Tuesday, January 13, 2009

En Memoriam

Mortality is a disheveled hospital blanket.

Groaning beneath a thin film of unconsciousness, a fitful life battles tirelessly and without peace. For what peace is to be had from IV needles, catheterized genitals, prodding aids with cold fingers and sterile voices? And, that thick smell of packaged gauze, spilt urine covered in ammonia.

The soul is made tangible in the vision of a dying man neglected in a hospital bed. Wounded and defeated, he shrinks from touch, both foreign and familiar. He responds almost imperceptibly to the call of his name, issuing only a shift in position or a more booming and staccato grunt.

With the body's diseased surrender, the soul regains the helm, and, like a masterful puppeteer, rattles the flesh in wordless repose until each jerk, each moan, each writhing gesture mirrors its true state. No more can the masks of reason, fear and pride deny the internal ache. The loss of dignity is the birth of an unimpeded soulful existence.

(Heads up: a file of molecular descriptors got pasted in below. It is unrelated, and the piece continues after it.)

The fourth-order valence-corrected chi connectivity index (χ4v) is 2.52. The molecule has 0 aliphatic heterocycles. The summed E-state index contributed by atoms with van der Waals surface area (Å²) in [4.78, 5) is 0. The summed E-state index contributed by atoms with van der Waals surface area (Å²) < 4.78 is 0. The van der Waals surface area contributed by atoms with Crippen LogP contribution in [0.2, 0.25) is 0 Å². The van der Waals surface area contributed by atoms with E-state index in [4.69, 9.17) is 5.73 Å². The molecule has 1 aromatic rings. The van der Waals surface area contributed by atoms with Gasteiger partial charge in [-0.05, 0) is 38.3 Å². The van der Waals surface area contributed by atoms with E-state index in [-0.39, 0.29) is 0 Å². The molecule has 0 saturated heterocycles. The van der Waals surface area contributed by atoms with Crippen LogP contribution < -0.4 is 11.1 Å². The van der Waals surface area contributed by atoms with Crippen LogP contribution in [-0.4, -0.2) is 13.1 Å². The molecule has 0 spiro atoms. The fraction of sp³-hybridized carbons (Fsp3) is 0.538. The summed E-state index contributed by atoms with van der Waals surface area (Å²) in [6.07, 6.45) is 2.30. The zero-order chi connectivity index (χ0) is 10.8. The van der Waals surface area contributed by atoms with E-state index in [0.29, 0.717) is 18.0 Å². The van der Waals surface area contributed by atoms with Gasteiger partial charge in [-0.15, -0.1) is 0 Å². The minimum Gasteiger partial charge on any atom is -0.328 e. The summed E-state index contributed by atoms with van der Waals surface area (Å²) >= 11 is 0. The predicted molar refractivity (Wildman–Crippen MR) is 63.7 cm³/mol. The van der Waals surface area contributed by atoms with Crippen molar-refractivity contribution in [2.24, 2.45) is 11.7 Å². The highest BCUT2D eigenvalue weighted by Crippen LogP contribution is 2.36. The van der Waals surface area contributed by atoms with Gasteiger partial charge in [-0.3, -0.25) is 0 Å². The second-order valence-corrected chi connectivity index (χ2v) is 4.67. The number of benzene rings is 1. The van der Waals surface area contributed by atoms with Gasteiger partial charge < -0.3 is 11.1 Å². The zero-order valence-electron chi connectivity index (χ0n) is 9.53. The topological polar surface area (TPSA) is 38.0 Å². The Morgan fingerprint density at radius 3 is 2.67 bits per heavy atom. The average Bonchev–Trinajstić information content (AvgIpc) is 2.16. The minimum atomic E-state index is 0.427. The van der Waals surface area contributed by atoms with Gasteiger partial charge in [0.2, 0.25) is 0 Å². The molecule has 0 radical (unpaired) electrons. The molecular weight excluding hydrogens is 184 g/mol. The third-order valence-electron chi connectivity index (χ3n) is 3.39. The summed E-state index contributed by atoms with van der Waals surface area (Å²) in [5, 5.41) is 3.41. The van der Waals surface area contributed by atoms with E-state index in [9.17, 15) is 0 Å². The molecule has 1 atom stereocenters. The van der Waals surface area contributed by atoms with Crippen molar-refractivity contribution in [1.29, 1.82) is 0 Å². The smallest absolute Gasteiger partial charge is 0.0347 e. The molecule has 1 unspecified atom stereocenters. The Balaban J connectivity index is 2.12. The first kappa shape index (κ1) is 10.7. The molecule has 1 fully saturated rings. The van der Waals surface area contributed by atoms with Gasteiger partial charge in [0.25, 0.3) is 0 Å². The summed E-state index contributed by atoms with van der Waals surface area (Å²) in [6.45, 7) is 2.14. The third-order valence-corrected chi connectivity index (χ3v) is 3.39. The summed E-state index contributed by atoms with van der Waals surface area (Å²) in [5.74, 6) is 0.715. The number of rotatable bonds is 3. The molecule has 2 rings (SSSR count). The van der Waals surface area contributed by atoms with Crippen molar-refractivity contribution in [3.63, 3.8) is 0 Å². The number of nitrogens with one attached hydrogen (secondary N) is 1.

Fresh air is an expectorant of the soul. A taunting vision of a vast horizon peppered with evergreens and silver clouds lures the final breath from its organic entrapments. Sunlight finds his face as though offering direction. The soul's compass reorients its axis. North becomes skyward. South retreats to the bowels of the earth. East and West are left to the mortals still fit and able to roam on land.

Mortality is an Ethiopian woman wiping feces from your testicles.

If life is fragile, death is a wafer thin teacup balanced precariously in the mouth of a lit canon.

Sunday, January 4, 2009

La Fleur et La Poesie